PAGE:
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Marijauna is a controversial topic, especially in relation to drug abuse and medical use. Numerous myths about medical marijuana were popularized over the past few years as the line between recreational and medical use gets muddled by state laws. We at DC Alchemy want to clear up some of the common misconceptions surrounding medical marijuana.

This blog is centered around medical marijuana use only. We are not endorsing the use of recreational marijuana, which is only legal in 10 states and the District of Columbia. Recreational use is not legal in Arizona, though the use of medical marijuana has been decriminalized.


Marijuana can be consumed in a variety of ways. Those with a medical card can smoke it, vape it, or ingest it. The plant’s active component, THC (tetrahydrocannabinol), produces the drug’s psychoactive and numerous medical effects. There is no evidence that links THC to cancer.

In fact, THC is used to help those with cancer. The U.S. Food and Drug Administration (FDA) two approved THC-based medication that treats nausea in patients undergoing chemotherapy and stimulate the appetites in those with wasting syndrome due to AIDS.

Several other marijuana-based medications are approved worldwide and more are undergoing clinical trials, according to the National Institute on Drug Abuse (NIH). The United Kingdom, Canada, and several European countries have a marijuana-based medication for multiple sclerosis called Nabiximols.

While ingesting it is safe, it is true that smoking marijuana produces carcinogens. However, the smoke is less potent than that of a cigarette and no evidence has been found that links marijuana smoke to lung cancer.

UCLA study concluded that even smoking marijuana heavily does not lead to lung cancer. Instead of causing cancer, the study found evidence that marijuana could inhibit the growth of cancerous tumors.


Medical Marijuana is often prescribed to replace an opioid, which is a highly addictive substance that can lead to severe health problems and death if abused. Because of how widespread the misuse of prescription opioids is — it affects 15 million people worldwide every year — many fear that marijuana will have the same negative impact.

This is not the case. The majority of people who use marijuana do not go on to use “harder” substances, according to NIH. When it is taken as prescribed, medical marijuana is no more a gateway drug than ibuprofen.


Do you think medical marijuana has not been studied enough to be seen as a valid form of medication? Think again. Google Scholar alone has over 50 pages of medical marijuana studies, NIH has 63 pages of reports. The U.S. National Library of Health, a subsidiary of NIH, has over 1,600 studies to peruse at your leisure.


While it’s true that the use of medical marijuana is not supported by the FDA or the Federal Government, many other entities do not share the same opinion of it. Thirty-three states have legalized it and many prominent health organizations such as the American Nurses Association, the American Public Health Association, and the Epilepsy Foundation of America all support the use of medical marijuana.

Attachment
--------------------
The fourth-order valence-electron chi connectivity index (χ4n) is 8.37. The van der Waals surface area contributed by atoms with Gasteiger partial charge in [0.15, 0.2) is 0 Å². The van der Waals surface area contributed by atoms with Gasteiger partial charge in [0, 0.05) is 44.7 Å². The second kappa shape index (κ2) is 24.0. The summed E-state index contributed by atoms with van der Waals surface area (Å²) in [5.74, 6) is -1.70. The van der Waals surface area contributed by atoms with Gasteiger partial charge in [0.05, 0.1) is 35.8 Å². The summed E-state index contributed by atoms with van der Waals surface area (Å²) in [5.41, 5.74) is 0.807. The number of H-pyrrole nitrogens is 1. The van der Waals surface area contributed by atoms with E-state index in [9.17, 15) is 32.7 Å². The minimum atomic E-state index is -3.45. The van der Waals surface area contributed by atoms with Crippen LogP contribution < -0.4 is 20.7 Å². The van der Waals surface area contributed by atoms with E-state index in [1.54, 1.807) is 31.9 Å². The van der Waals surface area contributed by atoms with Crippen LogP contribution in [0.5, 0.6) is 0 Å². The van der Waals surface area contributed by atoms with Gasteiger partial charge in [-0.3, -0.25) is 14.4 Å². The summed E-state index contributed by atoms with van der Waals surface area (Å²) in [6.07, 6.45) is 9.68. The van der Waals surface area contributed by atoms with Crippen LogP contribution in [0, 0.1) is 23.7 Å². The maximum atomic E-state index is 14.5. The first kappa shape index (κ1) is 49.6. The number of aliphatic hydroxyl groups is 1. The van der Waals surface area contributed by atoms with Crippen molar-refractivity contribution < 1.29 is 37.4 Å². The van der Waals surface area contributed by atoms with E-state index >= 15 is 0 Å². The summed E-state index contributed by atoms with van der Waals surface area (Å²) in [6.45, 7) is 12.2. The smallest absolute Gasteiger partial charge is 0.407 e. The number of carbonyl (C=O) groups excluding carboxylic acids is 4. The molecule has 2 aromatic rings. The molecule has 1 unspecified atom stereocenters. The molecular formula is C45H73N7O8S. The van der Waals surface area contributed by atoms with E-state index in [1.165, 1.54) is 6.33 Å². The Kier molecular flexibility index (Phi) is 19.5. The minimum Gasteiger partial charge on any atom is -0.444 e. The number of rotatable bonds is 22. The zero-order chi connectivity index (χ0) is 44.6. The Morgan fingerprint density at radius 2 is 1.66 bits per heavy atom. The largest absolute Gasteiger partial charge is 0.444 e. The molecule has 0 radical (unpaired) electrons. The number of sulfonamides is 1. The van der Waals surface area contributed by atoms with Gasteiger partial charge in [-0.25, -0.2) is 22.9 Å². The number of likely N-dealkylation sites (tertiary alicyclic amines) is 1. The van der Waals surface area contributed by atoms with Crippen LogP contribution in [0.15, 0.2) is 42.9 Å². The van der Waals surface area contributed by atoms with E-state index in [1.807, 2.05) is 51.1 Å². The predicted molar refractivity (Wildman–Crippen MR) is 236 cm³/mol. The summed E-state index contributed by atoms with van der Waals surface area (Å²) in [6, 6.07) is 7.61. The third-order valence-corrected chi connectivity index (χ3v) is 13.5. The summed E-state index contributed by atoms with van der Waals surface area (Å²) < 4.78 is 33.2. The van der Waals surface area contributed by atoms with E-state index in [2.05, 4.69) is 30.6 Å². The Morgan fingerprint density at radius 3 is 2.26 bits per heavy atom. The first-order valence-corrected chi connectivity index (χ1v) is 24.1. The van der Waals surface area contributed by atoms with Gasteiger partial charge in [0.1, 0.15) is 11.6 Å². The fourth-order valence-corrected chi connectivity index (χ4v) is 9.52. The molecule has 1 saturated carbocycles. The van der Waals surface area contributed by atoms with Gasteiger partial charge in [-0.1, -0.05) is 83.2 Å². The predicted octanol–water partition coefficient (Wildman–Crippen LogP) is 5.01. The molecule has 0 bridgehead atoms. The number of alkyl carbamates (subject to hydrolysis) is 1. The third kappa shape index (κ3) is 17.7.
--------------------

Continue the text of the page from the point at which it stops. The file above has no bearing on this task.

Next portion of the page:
Why the Epilepsy Foundation of America? Medical marijuana is proven to reduce the number of seizures in children with Dravet Syndrome, which is a lifelong disorder that causes frequent and prolonged seizures. Patients with Dravet syndrome face a 15-20% mortality rate.


All medicines come with a chance of being abused by adults and adolescents alike. You needing medical marijuana does not put children at a higher risk of developing a drug addiction. You are simply taking your medicine as prescribed by a doctor to help manage your chronic illness or pain, just as you would with ibuprofen or aspirin.

Medical marijuana is highly regulated. It is not like picking up cold medicine; you can’t walk into a pharmacy to get it. You need to go to a certified dispensary, have a medical card and valid state-issued identification to obtain it.

If you are worried about your child abusing marijuana, explain to them that you need it to treat an illness and that taking it benefits your health. It is not a recreational activity. If they view it as a medicine, the chances of them abusing it drop significantly.

If you’re worried about your child getting into your medical marijuana and getting sick, rest easy. Marijuana poisoning is a real threat, but it is very rarely fatal. Immediate medical attention should be sought if your child experiences chest pain, panic attacks, seizures or losses touch with reality.


Marijuana is far less addictive than opiates and less than 10% of all users (medical and recreational use) develop a real addiction to it. The main concern surrounding medical marijuana is developing a physical dependence for it.

A dependence to a drug is not an addiction, but it does cause users to experience mild withdrawal symptoms such as irritability, restlessness or cravings. About 30% of all users (recreational or medical) develop dependence on the drug, according to NIH. Most medical users are adults, so kids developing a dependence is extremely rare.


Medical marijuana is highly regulated and safe to consume. It will not lead to addiction, cannot cause cancer and is highly researched. In short, medical marijuana is just that, medicine. At DC Alchemy, we care about your health and want you to know the facts about your medication.

If you’re tired of how you take your medicine, you have a variety of options available to you. If you’re interested in vaping, we sell premium CCELL cartridges all without the premium markup. All of our products are laboratory tested and quality assured for your safety. Check out our shop today.